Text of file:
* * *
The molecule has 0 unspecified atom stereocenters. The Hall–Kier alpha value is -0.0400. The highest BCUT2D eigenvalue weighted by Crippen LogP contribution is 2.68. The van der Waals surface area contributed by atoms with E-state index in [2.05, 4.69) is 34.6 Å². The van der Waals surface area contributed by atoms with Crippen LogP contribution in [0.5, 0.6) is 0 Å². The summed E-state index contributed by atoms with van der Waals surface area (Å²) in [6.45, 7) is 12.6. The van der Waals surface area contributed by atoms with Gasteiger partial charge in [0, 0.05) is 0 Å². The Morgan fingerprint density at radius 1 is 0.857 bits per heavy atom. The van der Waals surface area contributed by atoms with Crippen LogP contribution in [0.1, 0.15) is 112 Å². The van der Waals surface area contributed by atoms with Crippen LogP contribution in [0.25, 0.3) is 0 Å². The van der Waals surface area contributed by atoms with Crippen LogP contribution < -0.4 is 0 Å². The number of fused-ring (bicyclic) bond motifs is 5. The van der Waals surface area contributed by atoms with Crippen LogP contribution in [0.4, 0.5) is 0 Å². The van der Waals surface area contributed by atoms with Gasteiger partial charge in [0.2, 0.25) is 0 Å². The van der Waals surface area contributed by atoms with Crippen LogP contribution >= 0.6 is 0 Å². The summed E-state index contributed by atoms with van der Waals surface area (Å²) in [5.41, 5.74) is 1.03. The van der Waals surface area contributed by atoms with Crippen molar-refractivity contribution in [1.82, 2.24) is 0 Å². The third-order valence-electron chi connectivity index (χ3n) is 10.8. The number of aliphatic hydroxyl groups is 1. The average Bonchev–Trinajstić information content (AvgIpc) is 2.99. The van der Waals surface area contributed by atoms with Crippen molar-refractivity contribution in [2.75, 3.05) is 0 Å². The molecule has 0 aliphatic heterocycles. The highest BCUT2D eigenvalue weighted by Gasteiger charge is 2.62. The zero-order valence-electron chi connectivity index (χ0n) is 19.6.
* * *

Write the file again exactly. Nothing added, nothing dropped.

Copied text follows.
The molecule has 0 unspecified atom stereocenters. The Hall–Kier alpha value is -0.0400. The highest BCUT2D eigenvalue weighted by Crippen LogP contribution is 2.68. The van der Waals surface area contributed by atoms with E-state index in [2.05, 4.69) is 34.6 Å². The van der Waals surface area contributed by atoms with Crippen LogP contribution in [0.5, 0.6) is 0 Å². The summed E-state index contributed by atoms with van der Waals surface area (Å²) in [6.45, 7) is 12.6. The van der Waals surface area contributed by atoms with Gasteiger partial charge in [0, 0.05) is 0 Å². The Morgan fingerprint density at radius 1 is 0.857 bits per heavy atom. The van der Waals surface area contributed by atoms with Crippen LogP contribution in [0.1, 0.15) is 112 Å². The van der Waals surface area contributed by atoms with Crippen LogP contribution in [0.25, 0.3) is 0 Å². The van der Waals surface area contributed by atoms with Crippen LogP contribution < -0.4 is 0 Å². The number of fused-ring (bicyclic) bond motifs is 5. The van der Waals surface area contributed by atoms with Crippen LogP contribution in [0.4, 0.5) is 0 Å². The van der Waals surface area contributed by atoms with Gasteiger partial charge in [0.2, 0.25) is 0 Å². The van der Waals surface area contributed by atoms with Crippen LogP contribution >= 0.6 is 0 Å². The summed E-state index contributed by atoms with van der Waals surface area (Å²) in [5.41, 5.74) is 1.03. The van der Waals surface area contributed by atoms with Crippen molar-refractivity contribution in [1.82, 2.24) is 0 Å². The third-order valence-electron chi connectivity index (χ3n) is 10.8. The number of aliphatic hydroxyl groups is 1. The average Bonchev–Trinajstić information content (AvgIpc) is 2.99. The van der Waals surface area contributed by atoms with Crippen molar-refractivity contribution in [2.75, 3.05) is 0 Å². The molecule has 0 aliphatic heterocycles. The highest BCUT2D eigenvalue weighted by Gasteiger charge is 2.62. The zero-order valence-electron chi connectivity index (χ0n) is 19.6.